Consumer Products

Can Eastman Kodak Survive Much Beyond 2012? (EK, AAPL, RIMM)

No money was injured while filming

Eastman Kodak Co. (NYSE: EK) did not have much going for it before today, but a mixed ruling from the International Trade Commission has shares reeling this morning.  The case, filed against Apple Inc. (NASDAQ: AAPL) and Research in Motion Ltd. (NASDAQ: RIMM), involved the patent for previewing images with digital cameras.

This patent instance is meant to pertain to cameras embedded into smart phones like iPhone and Blackberry.  Effectively the ITC has now sent the matter back to the administrative law judge.

Our take on the matter is that Eastman Kodak has been trying to use patent revenues to assist in funding new consumer and commercial printing operations.  Eastman Kodak CEO Antonio Perez has previously indicated that those businesses will not be profitable until 2012.  Whether this mixed ruling changes that or not is still up in the air.  The full ruling may not come before the end of August.

Samsung and LG have settled with Kodak and the company has other settlements from approximately 30 other companies, but this revenue stream appears to be on the decline or at least at-risk in the years ahead.  Eastman Kodak is still in the red here and there has been very limited profitability in recent times.  The company’s cash on hand has also been contracting in at least each of the last two years and then again so far this year as of March 31.  That cash balance of $1.3 billion is also a near-term low, and its cash balance is now less than its long-term debt as of March 31.

Kodak is one of those brands which is very much at-risk for the future.  If you have an iPhone or another smart phone, there is actually very little incentive to go out and buy a digital camera or an old-school film camera these days.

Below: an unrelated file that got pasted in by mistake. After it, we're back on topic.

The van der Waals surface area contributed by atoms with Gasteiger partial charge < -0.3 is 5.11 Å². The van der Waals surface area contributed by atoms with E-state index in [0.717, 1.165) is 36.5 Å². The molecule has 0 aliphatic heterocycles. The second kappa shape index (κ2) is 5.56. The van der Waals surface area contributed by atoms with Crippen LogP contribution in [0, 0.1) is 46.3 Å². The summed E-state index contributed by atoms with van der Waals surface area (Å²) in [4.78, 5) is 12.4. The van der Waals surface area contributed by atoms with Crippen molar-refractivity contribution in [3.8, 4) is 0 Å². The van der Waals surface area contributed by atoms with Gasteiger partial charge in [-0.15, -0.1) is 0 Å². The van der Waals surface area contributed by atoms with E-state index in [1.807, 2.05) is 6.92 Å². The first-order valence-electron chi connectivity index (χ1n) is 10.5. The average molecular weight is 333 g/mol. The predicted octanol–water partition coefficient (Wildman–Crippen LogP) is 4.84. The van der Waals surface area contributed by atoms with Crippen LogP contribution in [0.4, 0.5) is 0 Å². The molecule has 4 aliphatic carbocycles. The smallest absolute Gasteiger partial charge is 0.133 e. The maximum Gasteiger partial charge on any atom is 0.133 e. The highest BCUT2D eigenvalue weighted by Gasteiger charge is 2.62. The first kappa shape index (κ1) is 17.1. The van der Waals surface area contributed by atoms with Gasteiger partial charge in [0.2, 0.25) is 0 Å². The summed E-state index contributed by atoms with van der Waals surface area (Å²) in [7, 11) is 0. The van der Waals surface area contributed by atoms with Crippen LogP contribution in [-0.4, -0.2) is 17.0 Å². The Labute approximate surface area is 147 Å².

We have yet to see any analyst rating changes or estimate changes against earnings ahead.  As of now, the Thomson Reuters estimates are -$2.19 EPS for 2011 and -$0.58 EPS for 2012.  If we just straight-line those figures with roughly 269 million shares, then the raw figures alone would come up with another cash-burn rate of more than $700 million by the end of 2012.  Admittedly, that figure is very rough and we are only using raw estimates rather than formal GAAP earnings.

It does not appear that Kodak is close to imploding in 2011 and it looks like it can still survive into and even through 2012.  Beyond that, however, that depends upon whether or not Antonio Perez’s turnaround plan can come to fruition.  We have argued that it was time for him to go for quite some time, and this latest mixed ruling does nothing to help out Mr. Perez in defending his tenure at Eastman Kodak.

Thomson Reuters shows that revenue projections this year are $6.39 billion, a low, and that revenues are expected to grow to $6.46 billion in 2012.  Revenues were $8.09 billion last year, $8.10 billion in 2009, and $9.41 billion back in 2008.

Shares are down 14.25% at $3.06 today and the 52-week trading range is $2.75 to $5.95.  Sadly enough, the company’s market cap is now only about $823 million.

Antonio Perez is running out of time.